Lib Dems 'will maintain identity'
Deputy Prime Minister Nick Clegg has indicated his determination that the Liberal Democrats will maintain a separate identity from their Conservative coalition partners.
Amid ongoing speculation over whether the parties will agree an electoral pact at the next general election, Mr Clegg said he did not believe voters wanted him to become "best mates" with Prime Minister David Cameron.
But at the start of the most testing week for his Liberal Democrats, who face a divisive Commons vote on tuition fees, he insisted he had no regrets over going into government with Mr Cameron's Tories.
His comments came as shadow chancellor Alan Johnson said that Labour should reach out to progressives within the Liberal Democrats, with a view to possible co-operation after future elections. Mr Johnson indicated that he had the backing of Labour leader Ed Miliband in calling on the party to "nurture links" with Greens and Lib Dems, rather than turn its back on Mr Clegg's party for working with Tories.
Mr Clegg told the Independent on Sunday: "I don't think what the country wants is for us to become best mates." But asked if he had any regrets about his decision to go into coalition, he replied: "No. None at all. I'm absolutely convinced that almost any other course of action would have been a disaster for the country.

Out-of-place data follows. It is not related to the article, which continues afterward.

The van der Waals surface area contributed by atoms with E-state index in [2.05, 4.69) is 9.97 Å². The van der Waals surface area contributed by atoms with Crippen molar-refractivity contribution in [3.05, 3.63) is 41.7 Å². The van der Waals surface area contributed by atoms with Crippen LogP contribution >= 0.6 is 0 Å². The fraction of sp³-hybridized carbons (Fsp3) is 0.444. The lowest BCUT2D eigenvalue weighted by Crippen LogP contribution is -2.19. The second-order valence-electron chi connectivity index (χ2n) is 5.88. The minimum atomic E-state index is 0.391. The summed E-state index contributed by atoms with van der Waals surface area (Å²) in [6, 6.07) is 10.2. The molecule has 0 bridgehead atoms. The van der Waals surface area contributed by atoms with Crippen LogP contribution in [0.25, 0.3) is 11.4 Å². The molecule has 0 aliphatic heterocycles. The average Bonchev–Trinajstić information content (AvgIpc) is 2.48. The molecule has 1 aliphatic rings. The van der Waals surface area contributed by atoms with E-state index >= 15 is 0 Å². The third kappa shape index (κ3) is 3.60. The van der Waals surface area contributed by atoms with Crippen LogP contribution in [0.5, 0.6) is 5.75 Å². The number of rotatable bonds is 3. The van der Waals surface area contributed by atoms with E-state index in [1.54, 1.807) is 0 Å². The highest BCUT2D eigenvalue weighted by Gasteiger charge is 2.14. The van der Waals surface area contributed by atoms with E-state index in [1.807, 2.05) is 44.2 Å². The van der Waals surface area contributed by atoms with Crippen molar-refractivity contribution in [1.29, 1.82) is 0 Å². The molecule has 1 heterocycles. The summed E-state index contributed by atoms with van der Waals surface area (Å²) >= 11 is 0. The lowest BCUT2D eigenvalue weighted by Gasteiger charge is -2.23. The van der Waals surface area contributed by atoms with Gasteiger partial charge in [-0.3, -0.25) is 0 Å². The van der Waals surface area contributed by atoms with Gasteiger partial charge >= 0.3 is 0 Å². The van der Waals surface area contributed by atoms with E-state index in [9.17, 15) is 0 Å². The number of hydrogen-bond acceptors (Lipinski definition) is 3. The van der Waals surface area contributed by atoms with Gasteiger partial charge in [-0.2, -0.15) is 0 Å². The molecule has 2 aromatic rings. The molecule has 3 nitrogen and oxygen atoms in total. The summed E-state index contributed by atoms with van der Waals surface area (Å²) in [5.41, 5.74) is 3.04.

"If there's one thing I'm not going to apologise for as the leader of the Liberal Democrats in Government, after 60 or 70 years of being out of government, it's that you just cannot avoid but deal with the world the way it is."
In an interview with the Fabian Review, Mr Johnson said he expected future elections to produce results where "you cannot guarantee a big majority government". And he made clear he believes Labour cannot afford to burn its bridges with the Lib Dems in these circumstances.
"I am absolutely open, and so is Ed, to forging a centre-left coalition in the future," he said. "We'd like to win elections outright, but we've got a lot in common with many Lib Dems and others on the left, like the Greens, and we should nurture those links."
Mr Johnson, who is one of Labour's biggest enthusiasts for voting reform, was decidedly lukewarm about the referendum on the Alternative Vote for Westminster elections taking place on May 5 next year. A supporter of the more proportional AV-plus system, Mr Johnson said Mr Clegg had been "remarkably weak" in not ensuring a proportional option was on the ballot paper for the referendum.
Asked if he would be disappointed if the referendum is lost, he responded: "I won't be heartbroken. If it goes through, I'll support AV, but my heart won't be in it in the same way as if it was the proper thing."